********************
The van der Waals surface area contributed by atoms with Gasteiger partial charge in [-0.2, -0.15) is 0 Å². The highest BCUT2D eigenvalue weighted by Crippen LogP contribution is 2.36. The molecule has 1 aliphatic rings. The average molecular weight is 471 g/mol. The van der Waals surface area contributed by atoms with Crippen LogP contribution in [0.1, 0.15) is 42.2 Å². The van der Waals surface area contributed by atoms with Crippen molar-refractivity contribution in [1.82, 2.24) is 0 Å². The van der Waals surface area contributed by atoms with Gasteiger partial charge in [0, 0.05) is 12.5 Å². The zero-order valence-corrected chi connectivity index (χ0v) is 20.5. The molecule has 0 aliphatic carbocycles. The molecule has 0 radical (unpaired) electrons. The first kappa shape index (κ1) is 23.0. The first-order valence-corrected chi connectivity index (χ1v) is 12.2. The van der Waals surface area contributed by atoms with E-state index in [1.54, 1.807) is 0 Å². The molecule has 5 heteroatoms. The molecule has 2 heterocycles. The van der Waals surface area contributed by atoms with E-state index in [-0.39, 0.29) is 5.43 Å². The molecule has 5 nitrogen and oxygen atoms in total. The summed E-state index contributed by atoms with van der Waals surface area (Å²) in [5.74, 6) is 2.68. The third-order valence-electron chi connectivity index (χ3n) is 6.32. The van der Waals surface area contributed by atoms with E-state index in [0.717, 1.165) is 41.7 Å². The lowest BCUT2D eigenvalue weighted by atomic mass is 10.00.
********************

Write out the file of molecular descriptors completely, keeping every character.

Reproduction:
The van der Waals surface area contributed by atoms with Gasteiger partial charge in [-0.2, -0.15) is 0 Å². The highest BCUT2D eigenvalue weighted by Crippen LogP contribution is 2.36. The molecule has 1 aliphatic rings. The average molecular weight is 471 g/mol. The van der Waals surface area contributed by atoms with Crippen LogP contribution in [0.1, 0.15) is 42.2 Å². The van der Waals surface area contributed by atoms with Crippen molar-refractivity contribution in [1.82, 2.24) is 0 Å². The van der Waals surface area contributed by atoms with Gasteiger partial charge in [0, 0.05) is 12.5 Å². The zero-order valence-corrected chi connectivity index (χ0v) is 20.5. The molecule has 0 aliphatic carbocycles. The molecule has 0 radical (unpaired) electrons. The first kappa shape index (κ1) is 23.0. The first-order valence-corrected chi connectivity index (χ1v) is 12.2. The van der Waals surface area contributed by atoms with E-state index in [1.54, 1.807) is 0 Å². The molecule has 5 heteroatoms. The molecule has 2 heterocycles. The van der Waals surface area contributed by atoms with E-state index in [-0.39, 0.29) is 5.43 Å². The molecule has 5 nitrogen and oxygen atoms in total. The summed E-state index contributed by atoms with van der Waals surface area (Å²) in [5.74, 6) is 2.68. The third-order valence-electron chi connectivity index (χ3n) is 6.32. The van der Waals surface area contributed by atoms with E-state index in [0.717, 1.165) is 41.7 Å². The lowest BCUT2D eigenvalue weighted by atomic mass is 10.00.